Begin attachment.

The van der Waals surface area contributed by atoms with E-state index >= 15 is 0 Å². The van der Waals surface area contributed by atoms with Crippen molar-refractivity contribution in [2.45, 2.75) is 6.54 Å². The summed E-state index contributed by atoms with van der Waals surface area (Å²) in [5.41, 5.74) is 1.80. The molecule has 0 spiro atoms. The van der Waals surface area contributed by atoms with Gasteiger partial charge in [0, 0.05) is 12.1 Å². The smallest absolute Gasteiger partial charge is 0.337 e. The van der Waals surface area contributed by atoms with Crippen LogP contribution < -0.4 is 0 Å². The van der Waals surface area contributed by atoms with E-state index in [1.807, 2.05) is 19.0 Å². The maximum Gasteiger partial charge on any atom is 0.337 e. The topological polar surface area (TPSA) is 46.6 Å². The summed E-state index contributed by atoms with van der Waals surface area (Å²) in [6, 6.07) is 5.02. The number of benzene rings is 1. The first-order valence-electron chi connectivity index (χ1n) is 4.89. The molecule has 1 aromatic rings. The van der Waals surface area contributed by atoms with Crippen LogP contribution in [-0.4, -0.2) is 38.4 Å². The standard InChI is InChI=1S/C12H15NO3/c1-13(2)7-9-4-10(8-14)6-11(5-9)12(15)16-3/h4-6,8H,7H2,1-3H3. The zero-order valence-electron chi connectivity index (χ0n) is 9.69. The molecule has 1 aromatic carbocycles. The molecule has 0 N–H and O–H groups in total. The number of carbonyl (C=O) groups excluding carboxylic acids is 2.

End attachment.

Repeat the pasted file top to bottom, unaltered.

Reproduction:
The van der Waals surface area contributed by atoms with E-state index >= 15 is 0 Å². The van der Waals surface area contributed by atoms with Crippen molar-refractivity contribution in [2.45, 2.75) is 6.54 Å². The summed E-state index contributed by atoms with van der Waals surface area (Å²) in [5.41, 5.74) is 1.80. The molecule has 0 spiro atoms. The van der Waals surface area contributed by atoms with Gasteiger partial charge in [0, 0.05) is 12.1 Å². The smallest absolute Gasteiger partial charge is 0.337 e. The van der Waals surface area contributed by atoms with Crippen LogP contribution < -0.4 is 0 Å². The van der Waals surface area contributed by atoms with E-state index in [1.807, 2.05) is 19.0 Å². The maximum Gasteiger partial charge on any atom is 0.337 e. The topological polar surface area (TPSA) is 46.6 Å². The summed E-state index contributed by atoms with van der Waals surface area (Å²) in [6, 6.07) is 5.02. The number of benzene rings is 1. The first-order valence-electron chi connectivity index (χ1n) is 4.89. The molecule has 1 aromatic rings. The van der Waals surface area contributed by atoms with Crippen LogP contribution in [-0.4, -0.2) is 38.4 Å². The standard InChI is InChI=1S/C12H15NO3/c1-13(2)7-9-4-10(8-14)6-11(5-9)12(15)16-3/h4-6,8H,7H2,1-3H3. The zero-order valence-electron chi connectivity index (χ0n) is 9.69. The molecule has 1 aromatic carbocycles. The molecule has 0 N–H and O–H groups in total. The number of carbonyl (C=O) groups excluding carboxylic acids is 2.